The Canadian federal system was never designed to recognize Indigenous governance, and it has resisted formal institutional change. But change has come.
Indigenous communities in the North have successfully negotiated the creation of self-governing regions, most of which have been situated politically and institutionally within existing constituent units of the Canadian federation. These varied governance arrangements are forms of nested federalism, a model that is transforming Canadian federalism as it reformulates the relationship between Indigenous peoples and the state.
Nested Federalism and Inuit Governance in the Canadian Arctic traces the political journey toward self-governance taken by three predominantly Inuit regions over the past forty years: Nunavik in northern Québec, the Inuvialuit Settlement Region in the western Northwest Territories, and Nunatsiavut in northern Labrador. This meticulous analysis of the regions’ development trajectories provides new insight into the evolution of Indigenous self-government, as well as its consequences for Indigenous communities and for Canadian federalism.
1 Theoretical Foundations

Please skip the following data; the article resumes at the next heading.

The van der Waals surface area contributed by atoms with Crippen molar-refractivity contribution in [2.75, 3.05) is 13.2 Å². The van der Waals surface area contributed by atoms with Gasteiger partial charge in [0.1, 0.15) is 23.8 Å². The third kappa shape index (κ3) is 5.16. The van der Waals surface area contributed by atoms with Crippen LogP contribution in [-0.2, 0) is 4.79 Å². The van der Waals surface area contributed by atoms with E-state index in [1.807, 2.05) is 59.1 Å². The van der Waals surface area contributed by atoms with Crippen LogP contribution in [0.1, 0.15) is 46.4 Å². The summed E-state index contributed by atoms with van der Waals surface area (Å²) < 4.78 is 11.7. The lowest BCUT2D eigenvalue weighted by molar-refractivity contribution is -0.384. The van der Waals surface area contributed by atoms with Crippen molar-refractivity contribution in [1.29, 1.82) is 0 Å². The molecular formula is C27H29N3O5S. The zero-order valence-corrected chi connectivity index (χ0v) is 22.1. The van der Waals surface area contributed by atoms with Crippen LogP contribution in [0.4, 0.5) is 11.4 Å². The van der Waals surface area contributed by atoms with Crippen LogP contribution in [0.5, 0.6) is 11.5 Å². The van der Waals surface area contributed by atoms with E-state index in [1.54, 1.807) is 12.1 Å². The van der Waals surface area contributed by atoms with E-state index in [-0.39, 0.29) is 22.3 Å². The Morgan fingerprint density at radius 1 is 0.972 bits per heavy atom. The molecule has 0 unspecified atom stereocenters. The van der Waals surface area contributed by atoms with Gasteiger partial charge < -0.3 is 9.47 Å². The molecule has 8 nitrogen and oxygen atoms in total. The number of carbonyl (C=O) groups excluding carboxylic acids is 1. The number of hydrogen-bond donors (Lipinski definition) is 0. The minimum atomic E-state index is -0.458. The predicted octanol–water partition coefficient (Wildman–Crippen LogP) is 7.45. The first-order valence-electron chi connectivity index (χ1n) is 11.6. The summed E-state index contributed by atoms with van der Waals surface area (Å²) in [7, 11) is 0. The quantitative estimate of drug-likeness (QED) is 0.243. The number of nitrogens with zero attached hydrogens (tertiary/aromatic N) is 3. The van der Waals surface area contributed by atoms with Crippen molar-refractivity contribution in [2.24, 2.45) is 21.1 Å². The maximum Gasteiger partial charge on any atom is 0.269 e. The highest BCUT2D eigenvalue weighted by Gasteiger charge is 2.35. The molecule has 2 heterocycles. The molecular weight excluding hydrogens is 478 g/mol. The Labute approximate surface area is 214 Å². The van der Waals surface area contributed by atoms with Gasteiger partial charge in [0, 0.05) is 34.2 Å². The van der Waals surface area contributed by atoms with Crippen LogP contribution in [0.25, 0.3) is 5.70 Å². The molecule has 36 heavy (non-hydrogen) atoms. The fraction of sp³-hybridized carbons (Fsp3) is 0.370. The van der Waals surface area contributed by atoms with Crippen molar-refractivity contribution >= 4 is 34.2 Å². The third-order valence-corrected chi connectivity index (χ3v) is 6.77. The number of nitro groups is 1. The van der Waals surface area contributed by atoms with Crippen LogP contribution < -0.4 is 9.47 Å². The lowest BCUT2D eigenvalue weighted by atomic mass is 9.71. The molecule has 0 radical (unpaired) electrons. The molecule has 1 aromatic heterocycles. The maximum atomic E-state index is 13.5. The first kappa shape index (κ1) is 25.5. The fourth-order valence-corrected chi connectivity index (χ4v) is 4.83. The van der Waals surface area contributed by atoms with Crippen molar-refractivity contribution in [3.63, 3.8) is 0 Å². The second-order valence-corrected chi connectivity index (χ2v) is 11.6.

4 Inuvialuit Settlement Region
Notes; Works Cited; Index
Gary N. Wilson is a professor of political science at the University of Northern British Columbia. He is the co-editor of Northern Sustainabilities: Understanding and Addressing Change in the Circumpolar World (with Gail Fondahl) and Resource Communities in a Globalizing Region: Development, Agency, and Contestation in Northern British Columbia (with Paul Bowles). He has also written numerous articles and book chapters on politics and governance in the circumpolar north.
Christopher Alcantara is a professor of political science at the University of Western Ontario. He is the author of A Quiet Evolution: The Emergence of Indigenous-Local Intergovernmental Partnerships in Canada (with Jen Nelles); Negotiating the Deal: Comprehensive Land Claims Agreements in Canada; and Beyond the Indian Act: Restoring Aboriginal Property Rights (with Tom Flanagan and André Le Dressay). He has published over 40 articles in a wide array of scholarly journals.
Thierry Rodon is an associate professor in the Political Science Department at Université Laval and holds the Research Chair in Northern Sustainable Development. He is also the director of the Interuniversity Centre for Aboriginal Studies and Research (CIERA). He has authored numerous publications on Indigenous policies, treaties, and self-governance in Canada.